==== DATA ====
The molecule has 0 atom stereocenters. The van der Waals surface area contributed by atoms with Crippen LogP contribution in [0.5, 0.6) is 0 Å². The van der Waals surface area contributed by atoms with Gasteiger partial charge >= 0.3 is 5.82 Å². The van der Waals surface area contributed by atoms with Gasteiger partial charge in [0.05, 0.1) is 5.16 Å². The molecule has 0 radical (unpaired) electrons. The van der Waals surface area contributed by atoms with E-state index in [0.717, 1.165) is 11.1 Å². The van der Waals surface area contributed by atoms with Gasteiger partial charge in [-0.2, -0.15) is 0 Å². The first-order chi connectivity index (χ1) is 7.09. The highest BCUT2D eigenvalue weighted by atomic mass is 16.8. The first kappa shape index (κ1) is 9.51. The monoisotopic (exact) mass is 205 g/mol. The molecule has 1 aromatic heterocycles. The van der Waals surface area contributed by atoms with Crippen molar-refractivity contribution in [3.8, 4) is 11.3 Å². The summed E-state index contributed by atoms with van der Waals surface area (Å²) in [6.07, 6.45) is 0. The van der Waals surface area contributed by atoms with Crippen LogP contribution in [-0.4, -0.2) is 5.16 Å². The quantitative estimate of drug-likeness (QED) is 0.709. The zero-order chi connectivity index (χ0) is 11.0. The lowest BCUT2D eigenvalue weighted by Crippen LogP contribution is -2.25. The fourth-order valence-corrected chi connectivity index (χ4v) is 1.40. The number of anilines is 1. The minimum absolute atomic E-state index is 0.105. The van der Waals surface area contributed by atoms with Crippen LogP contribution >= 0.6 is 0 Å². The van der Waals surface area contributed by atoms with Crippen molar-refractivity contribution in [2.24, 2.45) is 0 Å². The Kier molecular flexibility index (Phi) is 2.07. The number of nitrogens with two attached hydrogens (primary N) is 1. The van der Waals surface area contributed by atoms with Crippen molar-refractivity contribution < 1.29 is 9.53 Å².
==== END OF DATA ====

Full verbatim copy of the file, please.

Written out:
The molecule has 0 atom stereocenters. The van der Waals surface area contributed by atoms with Crippen LogP contribution in [0.5, 0.6) is 0 Å². The van der Waals surface area contributed by atoms with Gasteiger partial charge >= 0.3 is 5.82 Å². The van der Waals surface area contributed by atoms with Gasteiger partial charge in [0.05, 0.1) is 5.16 Å². The molecule has 0 radical (unpaired) electrons. The van der Waals surface area contributed by atoms with E-state index in [0.717, 1.165) is 11.1 Å². The van der Waals surface area contributed by atoms with Gasteiger partial charge in [-0.2, -0.15) is 0 Å². The first-order chi connectivity index (χ1) is 7.09. The highest BCUT2D eigenvalue weighted by atomic mass is 16.8. The first kappa shape index (κ1) is 9.51. The monoisotopic (exact) mass is 205 g/mol. The molecule has 1 aromatic heterocycles. The van der Waals surface area contributed by atoms with Crippen molar-refractivity contribution in [3.8, 4) is 11.3 Å². The summed E-state index contributed by atoms with van der Waals surface area (Å²) in [6.07, 6.45) is 0. The van der Waals surface area contributed by atoms with Crippen LogP contribution in [-0.4, -0.2) is 5.16 Å². The quantitative estimate of drug-likeness (QED) is 0.709. The zero-order chi connectivity index (χ0) is 11.0. The lowest BCUT2D eigenvalue weighted by Crippen LogP contribution is -2.25. The fourth-order valence-corrected chi connectivity index (χ4v) is 1.40. The number of anilines is 1. The minimum absolute atomic E-state index is 0.105. The van der Waals surface area contributed by atoms with Crippen LogP contribution >= 0.6 is 0 Å². The van der Waals surface area contributed by atoms with Crippen molar-refractivity contribution in [2.24, 2.45) is 0 Å². The Kier molecular flexibility index (Phi) is 2.07. The number of nitrogens with two attached hydrogens (primary N) is 1. The van der Waals surface area contributed by atoms with Crippen molar-refractivity contribution < 1.29 is 9.53 Å².